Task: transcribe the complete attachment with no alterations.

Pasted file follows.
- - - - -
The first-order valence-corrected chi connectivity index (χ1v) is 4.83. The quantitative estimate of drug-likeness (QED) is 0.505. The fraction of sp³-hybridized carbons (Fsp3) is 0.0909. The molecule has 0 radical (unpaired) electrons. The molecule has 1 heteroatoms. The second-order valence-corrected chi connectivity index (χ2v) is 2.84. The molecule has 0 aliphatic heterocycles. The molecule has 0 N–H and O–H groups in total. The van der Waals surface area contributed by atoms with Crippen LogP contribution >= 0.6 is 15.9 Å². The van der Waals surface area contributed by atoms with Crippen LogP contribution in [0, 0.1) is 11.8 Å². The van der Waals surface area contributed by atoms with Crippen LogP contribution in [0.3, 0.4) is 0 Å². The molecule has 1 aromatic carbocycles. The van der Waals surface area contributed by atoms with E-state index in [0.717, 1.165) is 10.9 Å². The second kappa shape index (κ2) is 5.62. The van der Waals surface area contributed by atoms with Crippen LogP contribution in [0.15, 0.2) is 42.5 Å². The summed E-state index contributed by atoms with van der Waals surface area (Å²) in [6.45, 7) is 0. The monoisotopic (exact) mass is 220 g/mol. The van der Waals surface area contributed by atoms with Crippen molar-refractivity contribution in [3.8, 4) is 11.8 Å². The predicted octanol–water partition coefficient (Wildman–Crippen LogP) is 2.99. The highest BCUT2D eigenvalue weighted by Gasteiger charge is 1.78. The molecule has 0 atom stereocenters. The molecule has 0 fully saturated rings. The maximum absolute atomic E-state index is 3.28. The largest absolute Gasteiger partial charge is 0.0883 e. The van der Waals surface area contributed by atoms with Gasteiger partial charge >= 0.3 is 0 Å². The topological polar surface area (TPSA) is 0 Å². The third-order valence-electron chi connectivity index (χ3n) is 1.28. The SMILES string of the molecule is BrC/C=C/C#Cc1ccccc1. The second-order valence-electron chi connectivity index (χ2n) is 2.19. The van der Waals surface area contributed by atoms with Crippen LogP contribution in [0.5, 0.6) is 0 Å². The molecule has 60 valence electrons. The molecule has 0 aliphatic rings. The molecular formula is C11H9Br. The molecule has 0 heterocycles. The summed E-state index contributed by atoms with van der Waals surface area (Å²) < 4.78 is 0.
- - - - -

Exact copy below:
The first-order valence-corrected chi connectivity index (χ1v) is 4.83. The quantitative estimate of drug-likeness (QED) is 0.505. The fraction of sp³-hybridized carbons (Fsp3) is 0.0909. The molecule has 0 radical (unpaired) electrons. The molecule has 1 heteroatoms. The second-order valence-corrected chi connectivity index (χ2v) is 2.84. The molecule has 0 aliphatic heterocycles. The molecule has 0 N–H and O–H groups in total. The van der Waals surface area contributed by atoms with Crippen LogP contribution >= 0.6 is 15.9 Å². The van der Waals surface area contributed by atoms with Crippen LogP contribution in [0, 0.1) is 11.8 Å². The van der Waals surface area contributed by atoms with Crippen LogP contribution in [0.3, 0.4) is 0 Å². The molecule has 1 aromatic carbocycles. The van der Waals surface area contributed by atoms with E-state index in [0.717, 1.165) is 10.9 Å². The second kappa shape index (κ2) is 5.62. The van der Waals surface area contributed by atoms with Crippen LogP contribution in [0.15, 0.2) is 42.5 Å². The summed E-state index contributed by atoms with van der Waals surface area (Å²) in [6.45, 7) is 0. The monoisotopic (exact) mass is 220 g/mol. The van der Waals surface area contributed by atoms with Crippen molar-refractivity contribution in [3.8, 4) is 11.8 Å². The predicted octanol–water partition coefficient (Wildman–Crippen LogP) is 2.99. The highest BCUT2D eigenvalue weighted by Gasteiger charge is 1.78. The molecule has 0 atom stereocenters. The molecule has 0 fully saturated rings. The maximum absolute atomic E-state index is 3.28. The largest absolute Gasteiger partial charge is 0.0883 e. The van der Waals surface area contributed by atoms with Gasteiger partial charge >= 0.3 is 0 Å². The topological polar surface area (TPSA) is 0 Å². The third-order valence-electron chi connectivity index (χ3n) is 1.28. The SMILES string of the molecule is BrC/C=C/C#Cc1ccccc1. The second-order valence-electron chi connectivity index (χ2n) is 2.19. The van der Waals surface area contributed by atoms with Crippen LogP contribution in [0.5, 0.6) is 0 Å². The molecule has 60 valence electrons. The molecule has 0 aliphatic rings. The molecular formula is C11H9Br. The molecule has 0 heterocycles. The summed E-state index contributed by atoms with van der Waals surface area (Å²) < 4.78 is 0.